Opinion

Their View: Florida looking to poach Pa. jobs

The temperature in Tallahassee, Fla., on Monday was 62 degrees.

The temperature in Philadelphia was 12 with a forecast of up to 4 inches of snow overnight.

So why is Gov. Rick Scott planning to spend two days in Philadelphia next week?

To poach jobs.

It’s not exactly an act of brotherly love.

But this is Scott’s mission, and, like the proverbial mail carrier, no snowstorm will keep him from his appointed rounds.

Scott will bring a team of four state officials from Enterprise Florida, Visit Florida, the Department of Economic Opportunity and Department of Education. All at taxpayer expense, of course.

Pennsylvania, in the heart of the rust belt, is a heavily unionized and high-tax state with a personal income tax, which is prohibited by the Florida Constitution. That makes it an inviting target for Scott.

As he packs his bags, Scott could not resist taking a shot at Tom Wolf, Pennsylvania’s new Democratic governor.

“Unlike Gov. Tom Wolf, we are focused on creating an environment where our families and job creators can succeed,” Scott’s office said.

Will this gimmick work? It’s hard to say. Scott’s office has declined to identify which companies he’ll meet with and his office says the meetings will be private.

So there’s no way of knowing how effective Scott’s sales pitch will be, unless and until a company in Pennsylvania decides to move south.

Sam Denisco, the Pennsylvania Chamber of Commerce’s vice president for government affairs, said it’s true that his state is not business-friendly, citing its“dubious” standing as the state with the highest effective corporate income tax. But he expressed surprise at Scott’s upcoming visit.

“We’re not used to other states calling our state out,” Denisco said.“This is a little more blunt than we’re used to.”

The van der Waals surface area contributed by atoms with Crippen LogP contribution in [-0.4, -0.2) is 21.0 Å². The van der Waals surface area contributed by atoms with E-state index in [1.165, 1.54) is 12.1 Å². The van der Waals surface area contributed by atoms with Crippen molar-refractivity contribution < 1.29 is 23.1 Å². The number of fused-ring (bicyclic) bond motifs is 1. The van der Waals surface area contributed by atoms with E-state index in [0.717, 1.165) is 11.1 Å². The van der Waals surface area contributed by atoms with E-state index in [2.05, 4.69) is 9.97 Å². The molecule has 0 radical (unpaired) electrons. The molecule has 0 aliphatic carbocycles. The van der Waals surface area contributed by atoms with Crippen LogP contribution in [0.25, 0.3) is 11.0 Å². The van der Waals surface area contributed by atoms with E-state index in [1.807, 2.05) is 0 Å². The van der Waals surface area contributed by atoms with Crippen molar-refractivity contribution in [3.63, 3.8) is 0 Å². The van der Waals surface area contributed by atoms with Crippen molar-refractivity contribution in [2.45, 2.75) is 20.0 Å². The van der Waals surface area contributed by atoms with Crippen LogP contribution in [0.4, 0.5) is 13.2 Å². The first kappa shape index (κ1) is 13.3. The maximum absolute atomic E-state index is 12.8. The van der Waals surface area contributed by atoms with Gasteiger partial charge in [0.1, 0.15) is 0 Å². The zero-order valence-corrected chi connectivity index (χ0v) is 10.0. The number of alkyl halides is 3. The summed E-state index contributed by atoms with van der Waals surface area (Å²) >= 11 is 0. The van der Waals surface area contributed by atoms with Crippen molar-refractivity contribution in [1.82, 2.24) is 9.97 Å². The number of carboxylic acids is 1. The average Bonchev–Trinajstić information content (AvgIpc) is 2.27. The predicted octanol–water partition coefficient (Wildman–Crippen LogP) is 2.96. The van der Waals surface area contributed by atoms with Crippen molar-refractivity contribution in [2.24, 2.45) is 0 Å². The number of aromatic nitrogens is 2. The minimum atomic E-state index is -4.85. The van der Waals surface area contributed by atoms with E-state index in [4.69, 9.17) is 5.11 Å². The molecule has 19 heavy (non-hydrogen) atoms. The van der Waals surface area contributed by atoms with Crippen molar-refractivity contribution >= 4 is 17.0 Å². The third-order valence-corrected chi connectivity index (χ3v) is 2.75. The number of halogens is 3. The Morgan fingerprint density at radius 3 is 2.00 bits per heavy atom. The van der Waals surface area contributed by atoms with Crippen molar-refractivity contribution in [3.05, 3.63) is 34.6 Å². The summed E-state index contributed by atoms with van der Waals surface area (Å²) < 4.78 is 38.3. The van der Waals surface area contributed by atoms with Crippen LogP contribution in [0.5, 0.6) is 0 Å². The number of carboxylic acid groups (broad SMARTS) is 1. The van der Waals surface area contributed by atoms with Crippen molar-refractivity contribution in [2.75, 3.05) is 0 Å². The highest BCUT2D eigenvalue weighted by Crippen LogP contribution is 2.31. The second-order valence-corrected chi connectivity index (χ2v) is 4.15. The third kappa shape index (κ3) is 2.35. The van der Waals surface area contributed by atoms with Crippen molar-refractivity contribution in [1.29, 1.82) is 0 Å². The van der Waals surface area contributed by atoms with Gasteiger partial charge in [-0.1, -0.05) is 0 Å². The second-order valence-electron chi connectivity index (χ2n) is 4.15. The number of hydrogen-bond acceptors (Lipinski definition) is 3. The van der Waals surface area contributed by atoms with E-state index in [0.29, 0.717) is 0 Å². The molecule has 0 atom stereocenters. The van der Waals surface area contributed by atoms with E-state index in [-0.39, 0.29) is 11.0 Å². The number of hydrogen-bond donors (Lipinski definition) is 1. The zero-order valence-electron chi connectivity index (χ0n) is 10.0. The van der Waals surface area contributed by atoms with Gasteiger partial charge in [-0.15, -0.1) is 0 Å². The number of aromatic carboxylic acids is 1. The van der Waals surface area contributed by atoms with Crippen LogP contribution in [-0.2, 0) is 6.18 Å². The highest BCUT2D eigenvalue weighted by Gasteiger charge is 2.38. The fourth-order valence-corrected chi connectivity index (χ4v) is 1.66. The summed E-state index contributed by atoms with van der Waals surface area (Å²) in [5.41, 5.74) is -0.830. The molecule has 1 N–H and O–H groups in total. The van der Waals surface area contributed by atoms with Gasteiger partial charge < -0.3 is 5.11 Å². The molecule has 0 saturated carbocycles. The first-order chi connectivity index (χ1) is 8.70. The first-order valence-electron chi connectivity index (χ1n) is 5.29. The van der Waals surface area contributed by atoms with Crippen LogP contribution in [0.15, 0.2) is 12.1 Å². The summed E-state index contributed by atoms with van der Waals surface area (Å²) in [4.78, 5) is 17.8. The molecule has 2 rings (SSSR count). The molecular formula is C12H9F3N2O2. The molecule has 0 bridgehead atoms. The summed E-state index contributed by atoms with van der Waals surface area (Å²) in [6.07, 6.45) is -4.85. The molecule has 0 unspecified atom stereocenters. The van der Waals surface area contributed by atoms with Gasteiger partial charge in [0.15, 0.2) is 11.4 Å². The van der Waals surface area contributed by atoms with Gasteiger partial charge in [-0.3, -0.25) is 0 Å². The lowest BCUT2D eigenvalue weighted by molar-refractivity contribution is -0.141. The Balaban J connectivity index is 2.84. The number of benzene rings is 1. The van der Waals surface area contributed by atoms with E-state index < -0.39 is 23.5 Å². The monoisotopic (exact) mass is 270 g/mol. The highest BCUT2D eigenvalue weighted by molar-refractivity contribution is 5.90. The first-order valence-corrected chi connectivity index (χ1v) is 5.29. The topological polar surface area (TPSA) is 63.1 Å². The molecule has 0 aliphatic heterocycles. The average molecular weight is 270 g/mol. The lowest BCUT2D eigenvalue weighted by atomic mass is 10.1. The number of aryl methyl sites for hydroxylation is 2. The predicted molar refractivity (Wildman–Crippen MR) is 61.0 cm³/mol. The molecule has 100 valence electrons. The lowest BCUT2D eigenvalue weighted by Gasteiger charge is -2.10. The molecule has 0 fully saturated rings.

In the past couple of years, Scott has taken aim at other states for jobs, including Connecticut, California, Illinois, Maryland and Minnesota. But he showed little interest in stealing jobs from Pennsylvania, because the state had a Republican governor. Until November, when Wolf knocked Tom Corbett out of office.

In fact, Wolf was the only Democratic candidate for governor in the United States to defeat a sitting Republican in the 2014 election cycle.

Wolf spokesman Jeffrey Sheridan called Scott’s trip“a political stunt.” He said Wolf, who made a fortune running a kitchen cabinet company, is trying to improve “the stagnant economy” Corbett left.

And here’s an interesting fact: Florida’s unemployment rate is 5.6 percent and Pennsylvania’s is 4.8 percent, nearly a full percentage point lower. Denisco said that’s likely a result of the surge in natural gas exploration in rural areas of the state.

Fewer people are out of work in the Keystone State than in Florida, home of the jobs governor.

Scott might want to tread carefully when he preaches to his Pennsylvania counterpart about how to create jobs.

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